Sharing finances in marriage or as partners is a big commitment. Allowing your other half to access your hard-earned money isn’t something to take lightly. There are various benefits to sharing and managing your money together, not only to strengthen your relationship but to combine saving efforts too.
If you’re wondering about taking the plunge and managing your money together, our guide can help you understand the main considerations, advantages and tips around money management for couples to decide if it’s the right choice for you and your partner.
Key factors to consider
The two of you may have completely different attitudes when it comes to money management, so it’s vital you discuss what’s important to each of you. If there are disagreements, then it could be a sign that keeping your money separate is the better option for a harmonious household.
A compromise is often to have a shared account for bill payments, which you both contribute to each month from your paycheck. Anything left, after you’ve paid your share of bills stays in your account and is yours to spend however you like. This can reduce arguments but can be difficult if you receive substantially different monthly paychecks.
Should you both want to open a joint account, consider these factors before committing:
- Poor credit history – Marrying or living with someone who has a poor credit score won’t bring yours down. But if you open a joint bank account or apply for a mortgage together it might – as you can be co-scored. Check your ratings, as it could make sense to apply for credit or a mortgage in only one of your names.
- Trust – Both of you will be responsible for the overdraft and any debt, so you need to set spending limits and trust each other to stick to them. If you both have very different attitudes to spending, this can be a sticking point.
- Monthly contributions – There are two ways to go about paying into the joint account – either you both pay the same each month or deposit an amount relevant to each income. Think about if this could cause an issue, especially if one of you earns significantly more.
- Investing – Why do you need to manage your money together? Is it to buy a house, afford a holiday or plan for a baby? If it’s none of these, you may not need to yet.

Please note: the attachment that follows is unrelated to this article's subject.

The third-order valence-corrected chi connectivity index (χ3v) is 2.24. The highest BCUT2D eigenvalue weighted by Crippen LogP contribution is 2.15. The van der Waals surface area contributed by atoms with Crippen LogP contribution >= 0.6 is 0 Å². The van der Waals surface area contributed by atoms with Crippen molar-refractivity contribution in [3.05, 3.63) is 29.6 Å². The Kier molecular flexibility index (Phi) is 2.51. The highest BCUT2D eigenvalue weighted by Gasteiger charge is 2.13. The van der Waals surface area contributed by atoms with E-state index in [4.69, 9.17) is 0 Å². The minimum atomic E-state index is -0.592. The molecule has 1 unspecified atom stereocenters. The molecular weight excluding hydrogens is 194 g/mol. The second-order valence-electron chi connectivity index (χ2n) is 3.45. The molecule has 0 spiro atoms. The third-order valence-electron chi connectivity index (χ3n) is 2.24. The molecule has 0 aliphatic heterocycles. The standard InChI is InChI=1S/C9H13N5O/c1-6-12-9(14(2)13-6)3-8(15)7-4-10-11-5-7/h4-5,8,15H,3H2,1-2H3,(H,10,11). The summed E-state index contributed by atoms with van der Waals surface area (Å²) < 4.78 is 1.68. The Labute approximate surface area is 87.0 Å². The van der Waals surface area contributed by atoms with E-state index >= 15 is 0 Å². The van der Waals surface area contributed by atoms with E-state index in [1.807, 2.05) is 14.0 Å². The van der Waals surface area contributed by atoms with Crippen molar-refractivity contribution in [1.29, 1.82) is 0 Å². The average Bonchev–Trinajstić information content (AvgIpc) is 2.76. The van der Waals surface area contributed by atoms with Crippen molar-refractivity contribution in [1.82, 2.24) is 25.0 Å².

Money management for couples: advantages and disadvantages
Managing money together has its positives and negatives. Often, it’s advisable to keep your existing separate accounts alongside a joint one, just in case.
Shared money management for couples has advantages and disadvantages. Here are some of the main ones to help you decide if combining funds is worthwhile.
Advantages of sharing money management
- Easier bill paying – Pay your joint bills, rent or mortgage more conveniently and ensure they get paid on time.
- Budgeting – Tracking what you both spend is clearer, along with budgeting how much to allocate to groceries each week.
- Strengthen your relationship – Money worries are one of the biggest stresses in the US and a major reason for breakups – sharing successfully can strengthen your relationship.
Disadvantages of sharing money management
- Security concerns – The main concern about sharing money management is giving access to your money and financial information to a partner. If you split up this could jeopardize some of your money, depending on their actions.
- Judgement – The transparency of shared money management means you can examine your partner’s spending habits, which can lead to resentment – especially if one earns and/or spends more than the other.
- Surprises – If you only have one joint account, it will be hard to hide any money spent on gifts and other things you’d rather keep secret.
How to manage your money as a couple
If you’ve considered all the factors and decide that managing money together is the way forward, there are a few final things to do before opening your joint account.
- Choose whether you’ll manage money in one place or retain separate accounts on the side.
- Create a savings plan by setting short- and long-term goals, ensuring both of you are on board. Short-term aims could be simply saving for a vacation, whereas long term might be buying a house. These goals need to be realistic. Use this free budgeting worksheet to help work out your regular spending as a couple.
Before diving in, you could test sharing money with a joint account on the side without an overdraft. Try it for three months, each putting in a set amount and using the funds for agreed purposes. Assess how it went and then decide if you want to make it permanent.
Money management for couples can be an efficient way to jointly save for the future and meet your money goals together.